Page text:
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AU - Baldwin, Laura Mae

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N2 - Background: In 1998, Medicare initiated universal coverage for colorectal cancer (CRC) screening via fecal occult blood testing (FOBT) and sigmoidoscopy. In mid-2001, universal coverage was advanced to screening colonoscopy. This study sought to determine whether trends in CRC testing differed among racial/ethnic, age, or gender subgroups of the Medicare population. Methods: In 2006, claims from 1995 to 2003 were analyzed for annual 5% random samples of fee-for-service Medicare enrollees living in Surveillance, Epidemiology, and End Results (SEER) regions to calculate the annual, age-standardized percentages of subjects who received FOBT, sigmoidoscopy, or colonoscopy. Logistic regression then modeled trends in annual test use within racial/ethnic, age, and gender subgroups across three Medicare coverage periods (precoverage [1995-1997]; limited coverage [1998-mid-2001]; and full coverage [mid-2001-2003]). Results: The annual use of FOBT and sigmoidoscopy declined from 1995 to 2003 in all racial/ethnic groups, but the relative decline in sigmoidoscopy use was greater among whites compared to nonwhites. In contrast, colonoscopy use increased substantially in all racial/ethnic groups. However, relative to the precoverage period among whites, the full-coverage period was associated with significantly greater colonoscopy use among whites (OR=2.14; 95% CI=2.09, 2.19) than blacks (OR=1.86; 95% CI=1.75, 1.96); Asian/Pacific Islanders (OR=1.73; 95% CI=1.62, 1.86); or Hispanics (OR=1.65; 95% CI=1.49, 1.81). The use of colonoscopy during the full-coverage period was also differentially greater among enrollees aged <80 years. CRC testing trends were similar among male and female enrollees. Conclusions: Colonoscopy is supplanting sigmoidoscopy as a CRC test among Medicare enrollees, while FOBT use is in decline. The transition from sigmoidoscopy to colonoscopy has occurred more quickly among white than nonwhite Medicare enrollees.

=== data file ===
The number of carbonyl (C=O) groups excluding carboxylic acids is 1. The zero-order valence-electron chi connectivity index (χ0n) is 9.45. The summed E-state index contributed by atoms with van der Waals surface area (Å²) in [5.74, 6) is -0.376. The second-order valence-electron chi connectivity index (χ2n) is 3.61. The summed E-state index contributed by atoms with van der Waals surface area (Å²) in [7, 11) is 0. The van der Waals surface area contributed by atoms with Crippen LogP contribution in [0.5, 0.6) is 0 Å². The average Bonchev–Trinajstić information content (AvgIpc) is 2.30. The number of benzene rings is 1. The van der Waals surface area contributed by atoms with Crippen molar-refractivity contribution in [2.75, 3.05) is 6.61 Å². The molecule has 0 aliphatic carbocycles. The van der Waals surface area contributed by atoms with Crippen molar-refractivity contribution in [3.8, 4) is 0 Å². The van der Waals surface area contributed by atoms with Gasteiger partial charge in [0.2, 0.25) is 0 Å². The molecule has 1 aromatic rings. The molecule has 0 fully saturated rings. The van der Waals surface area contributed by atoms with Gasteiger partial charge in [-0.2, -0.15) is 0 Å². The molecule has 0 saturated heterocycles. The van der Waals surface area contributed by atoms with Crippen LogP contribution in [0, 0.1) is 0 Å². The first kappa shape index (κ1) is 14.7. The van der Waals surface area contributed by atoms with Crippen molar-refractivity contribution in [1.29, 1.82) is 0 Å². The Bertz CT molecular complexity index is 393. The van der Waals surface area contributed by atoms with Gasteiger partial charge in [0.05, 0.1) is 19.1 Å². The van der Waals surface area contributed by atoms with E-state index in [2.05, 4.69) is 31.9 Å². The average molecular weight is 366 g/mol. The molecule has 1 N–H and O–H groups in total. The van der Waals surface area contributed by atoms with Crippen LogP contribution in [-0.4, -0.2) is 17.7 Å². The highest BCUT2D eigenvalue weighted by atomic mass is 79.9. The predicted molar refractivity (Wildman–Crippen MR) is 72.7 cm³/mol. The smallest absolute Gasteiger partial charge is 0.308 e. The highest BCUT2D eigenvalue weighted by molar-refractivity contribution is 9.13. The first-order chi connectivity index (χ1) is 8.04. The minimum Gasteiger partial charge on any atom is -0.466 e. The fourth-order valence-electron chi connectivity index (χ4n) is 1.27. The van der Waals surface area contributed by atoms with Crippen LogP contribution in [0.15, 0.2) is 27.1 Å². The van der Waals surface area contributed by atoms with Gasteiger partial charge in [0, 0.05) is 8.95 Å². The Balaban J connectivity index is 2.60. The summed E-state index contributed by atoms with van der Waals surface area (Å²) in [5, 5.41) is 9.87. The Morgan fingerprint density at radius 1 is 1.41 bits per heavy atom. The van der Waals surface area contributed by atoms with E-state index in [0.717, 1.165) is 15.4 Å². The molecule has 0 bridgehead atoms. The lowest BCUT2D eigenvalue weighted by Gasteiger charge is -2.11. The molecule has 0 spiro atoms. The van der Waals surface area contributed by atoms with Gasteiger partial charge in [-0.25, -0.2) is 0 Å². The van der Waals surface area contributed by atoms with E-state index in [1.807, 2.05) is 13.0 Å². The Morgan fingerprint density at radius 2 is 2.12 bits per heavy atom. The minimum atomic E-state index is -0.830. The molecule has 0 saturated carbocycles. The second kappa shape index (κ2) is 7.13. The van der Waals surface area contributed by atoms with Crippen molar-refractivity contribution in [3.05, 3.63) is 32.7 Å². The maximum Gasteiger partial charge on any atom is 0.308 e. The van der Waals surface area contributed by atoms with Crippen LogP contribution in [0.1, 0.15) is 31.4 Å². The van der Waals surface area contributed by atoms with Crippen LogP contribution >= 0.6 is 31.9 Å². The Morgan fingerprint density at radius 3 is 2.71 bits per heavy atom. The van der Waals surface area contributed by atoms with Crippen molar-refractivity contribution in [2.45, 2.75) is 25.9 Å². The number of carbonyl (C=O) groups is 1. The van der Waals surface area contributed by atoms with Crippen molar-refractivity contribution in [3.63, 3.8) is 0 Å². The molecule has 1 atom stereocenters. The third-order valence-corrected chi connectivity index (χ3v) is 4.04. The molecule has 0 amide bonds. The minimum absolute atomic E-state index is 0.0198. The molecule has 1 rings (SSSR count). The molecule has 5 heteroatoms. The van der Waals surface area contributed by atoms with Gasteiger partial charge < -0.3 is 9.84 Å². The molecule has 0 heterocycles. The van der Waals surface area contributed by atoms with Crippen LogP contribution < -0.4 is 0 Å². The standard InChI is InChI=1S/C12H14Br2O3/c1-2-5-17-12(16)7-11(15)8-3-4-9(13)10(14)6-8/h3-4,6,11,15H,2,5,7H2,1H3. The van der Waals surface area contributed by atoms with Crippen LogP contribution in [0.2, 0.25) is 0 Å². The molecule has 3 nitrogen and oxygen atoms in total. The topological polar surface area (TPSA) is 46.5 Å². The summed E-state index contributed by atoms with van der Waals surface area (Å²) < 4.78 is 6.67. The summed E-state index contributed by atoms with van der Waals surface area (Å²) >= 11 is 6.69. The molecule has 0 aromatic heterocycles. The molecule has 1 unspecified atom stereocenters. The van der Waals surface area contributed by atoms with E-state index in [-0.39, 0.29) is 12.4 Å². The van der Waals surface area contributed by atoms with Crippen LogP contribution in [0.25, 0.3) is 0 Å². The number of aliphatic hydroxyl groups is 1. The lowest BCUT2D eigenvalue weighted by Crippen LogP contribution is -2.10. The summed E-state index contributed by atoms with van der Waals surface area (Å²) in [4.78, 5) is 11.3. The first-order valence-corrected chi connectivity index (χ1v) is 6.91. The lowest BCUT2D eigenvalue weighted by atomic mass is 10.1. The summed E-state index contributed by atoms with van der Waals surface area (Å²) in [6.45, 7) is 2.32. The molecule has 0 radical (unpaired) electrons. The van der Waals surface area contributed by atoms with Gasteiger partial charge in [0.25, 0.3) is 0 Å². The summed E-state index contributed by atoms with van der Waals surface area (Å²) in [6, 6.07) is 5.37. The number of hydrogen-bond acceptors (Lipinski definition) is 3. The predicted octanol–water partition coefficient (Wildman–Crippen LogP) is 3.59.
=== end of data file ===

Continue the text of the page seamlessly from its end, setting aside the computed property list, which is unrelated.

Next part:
AB - Background: In 1998, Medicare initiated universal coverage for colorectal cancer (CRC) screening via fecal occult blood testing (FOBT) and sigmoidoscopy. In mid-2001, universal coverage was advanced to screening colonoscopy. This study sought to determine whether trends in CRC testing differed among racial/ethnic, age, or gender subgroups of the Medicare population. Methods: In 2006, claims from 1995 to 2003 were analyzed for annual 5% random samples of fee-for-service Medicare enrollees living in Surveillance, Epidemiology, and End Results (SEER) regions to calculate the annual, age-standardized percentages of subjects who received FOBT, sigmoidoscopy, or colonoscopy. Logistic regression then modeled trends in annual test use within racial/ethnic, age, and gender subgroups across three Medicare coverage periods (precoverage [1995-1997]; limited coverage [1998-mid-2001]; and full coverage [mid-2001-2003]). Results: The annual use of FOBT and sigmoidoscopy declined from 1995 to 2003 in all racial/ethnic groups, but the relative decline in sigmoidoscopy use was greater among whites compared to nonwhites. In contrast, colonoscopy use increased substantially in all racial/ethnic groups. However, relative to the precoverage period among whites, the full-coverage period was associated with significantly greater colonoscopy use among whites (OR=2.14; 95% CI=2.09, 2.19) than blacks (OR=1.86; 95% CI=1.75, 1.96); Asian/Pacific Islanders (OR=1.73; 95% CI=1.62, 1.86); or Hispanics (OR=1.65; 95% CI=1.49, 1.81). The use of colonoscopy during the full-coverage period was also differentially greater among enrollees aged <80 years. CRC testing trends were similar among male and female enrollees. Conclusions: Colonoscopy is supplanting sigmoidoscopy as a CRC test among Medicare enrollees, while FOBT use is in decline. The transition from sigmoidoscopy to colonoscopy has occurred more quickly among white than nonwhite Medicare enrollees.